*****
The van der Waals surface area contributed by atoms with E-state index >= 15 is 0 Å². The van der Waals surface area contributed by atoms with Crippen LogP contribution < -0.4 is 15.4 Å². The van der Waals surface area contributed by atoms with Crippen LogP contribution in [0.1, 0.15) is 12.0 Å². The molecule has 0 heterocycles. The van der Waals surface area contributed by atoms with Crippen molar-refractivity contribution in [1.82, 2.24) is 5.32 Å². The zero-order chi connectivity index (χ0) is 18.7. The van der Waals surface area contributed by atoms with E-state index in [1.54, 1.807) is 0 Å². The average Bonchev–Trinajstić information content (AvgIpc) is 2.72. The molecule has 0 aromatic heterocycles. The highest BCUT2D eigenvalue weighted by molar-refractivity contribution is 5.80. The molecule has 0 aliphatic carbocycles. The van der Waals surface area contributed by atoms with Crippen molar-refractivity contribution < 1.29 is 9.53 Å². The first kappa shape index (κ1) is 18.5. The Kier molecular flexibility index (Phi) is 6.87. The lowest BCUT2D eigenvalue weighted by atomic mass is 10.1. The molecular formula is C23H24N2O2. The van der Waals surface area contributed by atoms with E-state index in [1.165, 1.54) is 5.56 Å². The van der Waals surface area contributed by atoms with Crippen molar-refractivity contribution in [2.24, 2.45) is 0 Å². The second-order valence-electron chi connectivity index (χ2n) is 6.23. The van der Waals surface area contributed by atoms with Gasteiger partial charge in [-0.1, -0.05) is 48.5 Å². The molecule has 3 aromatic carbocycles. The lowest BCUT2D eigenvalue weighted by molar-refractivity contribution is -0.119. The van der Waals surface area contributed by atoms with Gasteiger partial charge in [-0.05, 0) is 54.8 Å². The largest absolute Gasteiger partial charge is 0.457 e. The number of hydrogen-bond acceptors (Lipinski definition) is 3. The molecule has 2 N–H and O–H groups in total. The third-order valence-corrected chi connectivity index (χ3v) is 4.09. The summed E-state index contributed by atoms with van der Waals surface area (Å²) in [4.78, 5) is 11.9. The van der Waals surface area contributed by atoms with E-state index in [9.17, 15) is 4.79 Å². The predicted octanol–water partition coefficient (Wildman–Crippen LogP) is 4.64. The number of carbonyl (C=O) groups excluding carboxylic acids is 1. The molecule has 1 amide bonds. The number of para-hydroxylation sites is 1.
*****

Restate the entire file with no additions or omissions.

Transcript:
The van der Waals surface area contributed by atoms with E-state index >= 15 is 0 Å². The van der Waals surface area contributed by atoms with Crippen LogP contribution < -0.4 is 15.4 Å². The van der Waals surface area contributed by atoms with Crippen LogP contribution in [0.1, 0.15) is 12.0 Å². The molecule has 0 heterocycles. The van der Waals surface area contributed by atoms with Crippen molar-refractivity contribution in [1.82, 2.24) is 5.32 Å². The zero-order chi connectivity index (χ0) is 18.7. The van der Waals surface area contributed by atoms with E-state index in [1.54, 1.807) is 0 Å². The average Bonchev–Trinajstić information content (AvgIpc) is 2.72. The molecule has 0 aromatic heterocycles. The highest BCUT2D eigenvalue weighted by molar-refractivity contribution is 5.80. The molecule has 0 aliphatic carbocycles. The van der Waals surface area contributed by atoms with Crippen molar-refractivity contribution < 1.29 is 9.53 Å². The first kappa shape index (κ1) is 18.5. The Kier molecular flexibility index (Phi) is 6.87. The lowest BCUT2D eigenvalue weighted by atomic mass is 10.1. The molecular formula is C23H24N2O2. The van der Waals surface area contributed by atoms with E-state index in [1.165, 1.54) is 5.56 Å². The van der Waals surface area contributed by atoms with Crippen molar-refractivity contribution in [2.24, 2.45) is 0 Å². The second-order valence-electron chi connectivity index (χ2n) is 6.23. The van der Waals surface area contributed by atoms with Gasteiger partial charge in [-0.1, -0.05) is 48.5 Å². The molecule has 3 aromatic carbocycles. The lowest BCUT2D eigenvalue weighted by molar-refractivity contribution is -0.119. The van der Waals surface area contributed by atoms with Gasteiger partial charge in [-0.05, 0) is 54.8 Å². The largest absolute Gasteiger partial charge is 0.457 e. The number of hydrogen-bond acceptors (Lipinski definition) is 3. The molecule has 2 N–H and O–H groups in total. The third-order valence-corrected chi connectivity index (χ3v) is 4.09. The summed E-state index contributed by atoms with van der Waals surface area (Å²) in [4.78, 5) is 11.9. The van der Waals surface area contributed by atoms with E-state index in [9.17, 15) is 4.79 Å². The predicted octanol–water partition coefficient (Wildman–Crippen LogP) is 4.64. The number of carbonyl (C=O) groups excluding carboxylic acids is 1. The molecule has 1 amide bonds. The number of para-hydroxylation sites is 1.